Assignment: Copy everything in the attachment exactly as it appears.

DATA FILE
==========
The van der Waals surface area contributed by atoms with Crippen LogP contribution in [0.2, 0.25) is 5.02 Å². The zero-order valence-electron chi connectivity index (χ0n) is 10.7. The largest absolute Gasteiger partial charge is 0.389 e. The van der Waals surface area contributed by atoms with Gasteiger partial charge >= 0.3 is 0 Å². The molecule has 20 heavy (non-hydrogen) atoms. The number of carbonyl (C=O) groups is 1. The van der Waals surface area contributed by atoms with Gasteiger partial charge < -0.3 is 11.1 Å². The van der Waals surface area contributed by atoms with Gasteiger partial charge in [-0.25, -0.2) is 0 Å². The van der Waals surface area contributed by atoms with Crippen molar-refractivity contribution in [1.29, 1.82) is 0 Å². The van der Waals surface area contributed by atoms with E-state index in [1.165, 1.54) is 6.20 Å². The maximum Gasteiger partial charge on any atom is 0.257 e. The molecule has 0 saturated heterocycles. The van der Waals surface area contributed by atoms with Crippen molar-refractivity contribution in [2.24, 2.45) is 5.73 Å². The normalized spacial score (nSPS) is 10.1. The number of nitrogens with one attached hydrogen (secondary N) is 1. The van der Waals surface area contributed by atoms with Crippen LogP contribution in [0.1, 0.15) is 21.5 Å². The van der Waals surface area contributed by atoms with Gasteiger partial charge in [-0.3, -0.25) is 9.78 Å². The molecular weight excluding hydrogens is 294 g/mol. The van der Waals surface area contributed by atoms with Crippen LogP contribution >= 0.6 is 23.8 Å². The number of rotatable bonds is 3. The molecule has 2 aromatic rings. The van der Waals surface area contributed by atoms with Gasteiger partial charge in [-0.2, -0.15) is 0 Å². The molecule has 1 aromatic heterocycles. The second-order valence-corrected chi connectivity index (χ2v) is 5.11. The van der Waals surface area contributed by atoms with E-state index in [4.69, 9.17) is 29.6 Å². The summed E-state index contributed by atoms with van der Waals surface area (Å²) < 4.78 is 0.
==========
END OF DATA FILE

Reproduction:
The van der Waals surface area contributed by atoms with Crippen LogP contribution in [0.2, 0.25) is 5.02 Å². The zero-order valence-electron chi connectivity index (χ0n) is 10.7. The largest absolute Gasteiger partial charge is 0.389 e. The van der Waals surface area contributed by atoms with Gasteiger partial charge >= 0.3 is 0 Å². The molecule has 20 heavy (non-hydrogen) atoms. The number of carbonyl (C=O) groups is 1. The van der Waals surface area contributed by atoms with Gasteiger partial charge < -0.3 is 11.1 Å². The van der Waals surface area contributed by atoms with Gasteiger partial charge in [-0.25, -0.2) is 0 Å². The van der Waals surface area contributed by atoms with Crippen molar-refractivity contribution in [1.29, 1.82) is 0 Å². The van der Waals surface area contributed by atoms with E-state index in [1.165, 1.54) is 6.20 Å². The maximum Gasteiger partial charge on any atom is 0.257 e. The molecule has 0 saturated heterocycles. The van der Waals surface area contributed by atoms with Crippen molar-refractivity contribution in [2.24, 2.45) is 5.73 Å². The normalized spacial score (nSPS) is 10.1. The number of nitrogens with one attached hydrogen (secondary N) is 1. The van der Waals surface area contributed by atoms with Crippen LogP contribution in [0.1, 0.15) is 21.5 Å². The van der Waals surface area contributed by atoms with Gasteiger partial charge in [-0.3, -0.25) is 9.78 Å². The molecular weight excluding hydrogens is 294 g/mol. The van der Waals surface area contributed by atoms with Crippen LogP contribution >= 0.6 is 23.8 Å². The number of rotatable bonds is 3. The molecule has 2 aromatic rings. The van der Waals surface area contributed by atoms with Gasteiger partial charge in [-0.2, -0.15) is 0 Å². The molecule has 1 aromatic heterocycles. The second-order valence-corrected chi connectivity index (χ2v) is 5.11. The van der Waals surface area contributed by atoms with E-state index in [4.69, 9.17) is 29.6 Å². The summed E-state index contributed by atoms with van der Waals surface area (Å²) < 4.78 is 0.